Many of the counter-propaganda efforts have been limited in scope and funding, and have lacked clear political goals. Many of them were created to fight al-Qaida, not the Islamic State. It is difficult for risk-averse governments to match the Islamic State’s advantages in volume and originality, as Charlie Winter wrote in a recent paper.
Rather than oscillate between triumphalism and despair, we need a constant counter-propaganda effort. I have several recommendations:
- We need to view the problem of the Islamic State as a political problem with a media dimension, not the other way around. All too often we think that these are public relations or messaging issues. But they’re related to the real world: there is a real war in Syria and Iraq, there’s real violence, there are real people being killed. Mosul did fall to the Islamic State, it wasn’t imaginary. So we need to realize that when we talk about messaging, it is intrinsically linked to a political reality. We cannot divorce propaganda from the political reality on the ground.
- It takes a network to fight a network. Despite some steps to ramp up the volume of our counter-propaganda efforts, we still lack the volume necessary to be able to compete in this space. Volume has value. And the Islamic State—either itself or with its networks—still has the advantage in numbers, and it’s managed to create an echo chamber that gives its messages a life of their own.
- There is a wealth of credible voices of people who have firsthand knowledge of ISIS violence that have not been fully tapped. In August 2014, for instance, the Islamic State killed almost 1,000 male members of the Sheitaat Tribe, a Sunni-Arab-Muslim Tribe in Syria. We know that there are Sheitaat Tribesmen now in refugee camps—they (along with Iraqis from Anbar province and Syrian refugees) have their own firsthand stories to tell. It would be a good investment for a Western or Middle Eastern government to hire some of those people and empower them to challenge extremists on social media. That’s an easy and inexpensive step.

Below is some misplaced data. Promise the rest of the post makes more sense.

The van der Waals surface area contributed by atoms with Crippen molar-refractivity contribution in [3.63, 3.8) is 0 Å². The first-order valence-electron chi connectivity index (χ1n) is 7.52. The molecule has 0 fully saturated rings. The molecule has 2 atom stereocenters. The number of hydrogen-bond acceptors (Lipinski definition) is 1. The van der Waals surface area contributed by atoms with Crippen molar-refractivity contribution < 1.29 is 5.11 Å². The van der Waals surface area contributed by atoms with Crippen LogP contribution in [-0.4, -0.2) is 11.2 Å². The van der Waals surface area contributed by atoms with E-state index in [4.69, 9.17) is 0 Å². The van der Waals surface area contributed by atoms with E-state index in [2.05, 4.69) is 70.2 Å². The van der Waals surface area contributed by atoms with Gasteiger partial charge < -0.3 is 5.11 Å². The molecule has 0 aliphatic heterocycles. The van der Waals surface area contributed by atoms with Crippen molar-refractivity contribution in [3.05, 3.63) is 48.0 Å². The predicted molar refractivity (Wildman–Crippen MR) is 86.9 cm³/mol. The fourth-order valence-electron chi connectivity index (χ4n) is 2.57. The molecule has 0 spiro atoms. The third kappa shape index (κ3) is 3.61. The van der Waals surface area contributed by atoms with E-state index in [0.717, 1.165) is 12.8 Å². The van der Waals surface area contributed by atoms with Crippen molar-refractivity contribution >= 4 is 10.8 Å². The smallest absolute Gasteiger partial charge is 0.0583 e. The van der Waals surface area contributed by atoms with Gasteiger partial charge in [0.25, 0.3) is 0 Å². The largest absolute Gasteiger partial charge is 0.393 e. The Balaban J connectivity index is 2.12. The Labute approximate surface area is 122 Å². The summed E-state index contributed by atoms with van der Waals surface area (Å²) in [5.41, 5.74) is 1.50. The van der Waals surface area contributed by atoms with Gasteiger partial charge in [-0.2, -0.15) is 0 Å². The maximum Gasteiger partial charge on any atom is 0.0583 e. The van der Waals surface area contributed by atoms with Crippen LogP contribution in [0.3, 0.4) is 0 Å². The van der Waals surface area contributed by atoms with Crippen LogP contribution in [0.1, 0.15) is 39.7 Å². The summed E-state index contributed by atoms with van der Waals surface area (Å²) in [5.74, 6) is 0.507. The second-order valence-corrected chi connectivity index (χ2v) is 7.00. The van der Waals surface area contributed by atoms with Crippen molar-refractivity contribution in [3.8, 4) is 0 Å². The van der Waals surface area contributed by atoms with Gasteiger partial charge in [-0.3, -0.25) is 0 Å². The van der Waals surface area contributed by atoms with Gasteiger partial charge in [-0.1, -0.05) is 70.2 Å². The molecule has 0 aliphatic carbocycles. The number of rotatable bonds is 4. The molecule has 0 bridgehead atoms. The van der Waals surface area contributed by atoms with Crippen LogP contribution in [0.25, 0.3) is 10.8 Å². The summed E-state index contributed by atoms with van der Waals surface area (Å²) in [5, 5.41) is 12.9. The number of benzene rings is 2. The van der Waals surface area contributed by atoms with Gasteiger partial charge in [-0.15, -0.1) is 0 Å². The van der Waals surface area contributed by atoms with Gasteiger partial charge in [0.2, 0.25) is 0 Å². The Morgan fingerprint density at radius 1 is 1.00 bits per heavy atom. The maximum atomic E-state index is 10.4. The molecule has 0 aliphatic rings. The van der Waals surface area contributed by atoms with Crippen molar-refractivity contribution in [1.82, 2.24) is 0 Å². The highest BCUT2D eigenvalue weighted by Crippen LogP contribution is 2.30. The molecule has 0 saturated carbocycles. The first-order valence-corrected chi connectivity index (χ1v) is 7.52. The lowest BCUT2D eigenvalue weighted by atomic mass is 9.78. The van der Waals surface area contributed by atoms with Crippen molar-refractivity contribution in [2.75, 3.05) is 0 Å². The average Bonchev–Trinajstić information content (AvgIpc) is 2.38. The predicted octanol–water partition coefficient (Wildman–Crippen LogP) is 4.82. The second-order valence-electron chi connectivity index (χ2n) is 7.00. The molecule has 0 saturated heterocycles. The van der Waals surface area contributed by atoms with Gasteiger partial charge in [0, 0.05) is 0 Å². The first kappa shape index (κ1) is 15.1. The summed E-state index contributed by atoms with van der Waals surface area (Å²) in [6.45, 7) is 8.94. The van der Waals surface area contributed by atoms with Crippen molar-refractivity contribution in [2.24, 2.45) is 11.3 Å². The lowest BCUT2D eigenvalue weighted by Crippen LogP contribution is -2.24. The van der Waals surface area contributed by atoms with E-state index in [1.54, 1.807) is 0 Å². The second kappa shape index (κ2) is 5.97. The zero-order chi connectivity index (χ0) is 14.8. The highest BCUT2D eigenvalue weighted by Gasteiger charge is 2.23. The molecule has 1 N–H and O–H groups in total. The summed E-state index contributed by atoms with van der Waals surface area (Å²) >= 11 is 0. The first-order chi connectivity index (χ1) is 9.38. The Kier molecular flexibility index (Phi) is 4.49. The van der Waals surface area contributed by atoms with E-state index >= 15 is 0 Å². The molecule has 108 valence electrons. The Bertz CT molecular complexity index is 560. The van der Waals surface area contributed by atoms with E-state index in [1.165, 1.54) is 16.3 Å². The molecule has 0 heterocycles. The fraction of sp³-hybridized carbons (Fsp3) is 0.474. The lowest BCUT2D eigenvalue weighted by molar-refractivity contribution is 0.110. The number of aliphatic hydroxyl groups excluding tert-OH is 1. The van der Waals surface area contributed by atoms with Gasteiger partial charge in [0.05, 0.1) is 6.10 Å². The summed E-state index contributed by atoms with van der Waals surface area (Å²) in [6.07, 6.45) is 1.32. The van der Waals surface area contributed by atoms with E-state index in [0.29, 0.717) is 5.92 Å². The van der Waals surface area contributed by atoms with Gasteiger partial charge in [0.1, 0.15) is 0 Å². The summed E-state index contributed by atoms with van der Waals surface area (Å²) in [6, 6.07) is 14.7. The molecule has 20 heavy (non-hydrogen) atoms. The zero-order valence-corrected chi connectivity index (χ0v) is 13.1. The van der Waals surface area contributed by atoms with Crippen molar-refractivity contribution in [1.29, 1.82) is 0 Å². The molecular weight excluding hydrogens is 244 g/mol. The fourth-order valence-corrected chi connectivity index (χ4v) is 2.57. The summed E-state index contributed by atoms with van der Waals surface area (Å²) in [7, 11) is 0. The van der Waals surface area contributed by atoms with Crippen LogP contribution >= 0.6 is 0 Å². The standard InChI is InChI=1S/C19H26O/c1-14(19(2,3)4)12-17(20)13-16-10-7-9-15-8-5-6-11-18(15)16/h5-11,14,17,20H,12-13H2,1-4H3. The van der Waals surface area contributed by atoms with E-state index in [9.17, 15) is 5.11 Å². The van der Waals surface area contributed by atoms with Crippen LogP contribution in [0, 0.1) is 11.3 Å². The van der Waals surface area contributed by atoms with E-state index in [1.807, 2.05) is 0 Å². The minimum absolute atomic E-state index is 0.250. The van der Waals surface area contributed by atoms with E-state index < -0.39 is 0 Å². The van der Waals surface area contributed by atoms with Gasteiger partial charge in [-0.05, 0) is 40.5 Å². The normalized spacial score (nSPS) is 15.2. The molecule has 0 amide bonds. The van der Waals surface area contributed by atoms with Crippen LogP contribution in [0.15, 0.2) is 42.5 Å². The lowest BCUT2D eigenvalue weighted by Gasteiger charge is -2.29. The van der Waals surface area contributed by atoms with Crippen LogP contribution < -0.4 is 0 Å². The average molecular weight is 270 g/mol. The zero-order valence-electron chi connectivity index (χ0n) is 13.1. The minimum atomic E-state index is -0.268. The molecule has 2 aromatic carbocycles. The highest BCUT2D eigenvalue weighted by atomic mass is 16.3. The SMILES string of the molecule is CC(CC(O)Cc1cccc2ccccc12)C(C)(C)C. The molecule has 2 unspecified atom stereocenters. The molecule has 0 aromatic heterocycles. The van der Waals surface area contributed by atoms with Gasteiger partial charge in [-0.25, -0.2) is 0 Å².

- On content, there is too much emphasis on the search for the magic bullet. What counter-propagandists really need is multifaceted content similar to the multifaceted content that the Islamic State produces. This could include sarcasm, fact-based approaches, ideological approaches, and others. Governments—especially the U.S. government—aren’t always the best-equipped to engage in ideological struggles; since there is an ideological dimension to the ISIS battle, governments should include the relevant actors in the design and implementation of its counter-propaganda strategy.
These are some common sense steps, though the larger task of countering the alarmingly effective ISIS propaganda products won’t be easy. While these steps cannot solve the problem—ISIS poses, as I’ve said, essentially a politically challenge—they can at least challenge ISIS and other extremists in their own space.
I think it's unusual for the chief of staff to go on a trip, particularly on a trip this long. The chief of staff is usually more of a chief operating officer in the White House itself, and normally when your principal—whether it's the president himself or the head of Cabinet agency—goes abroad, you have his deputy and those folks staying behind to help manage operations in his absence.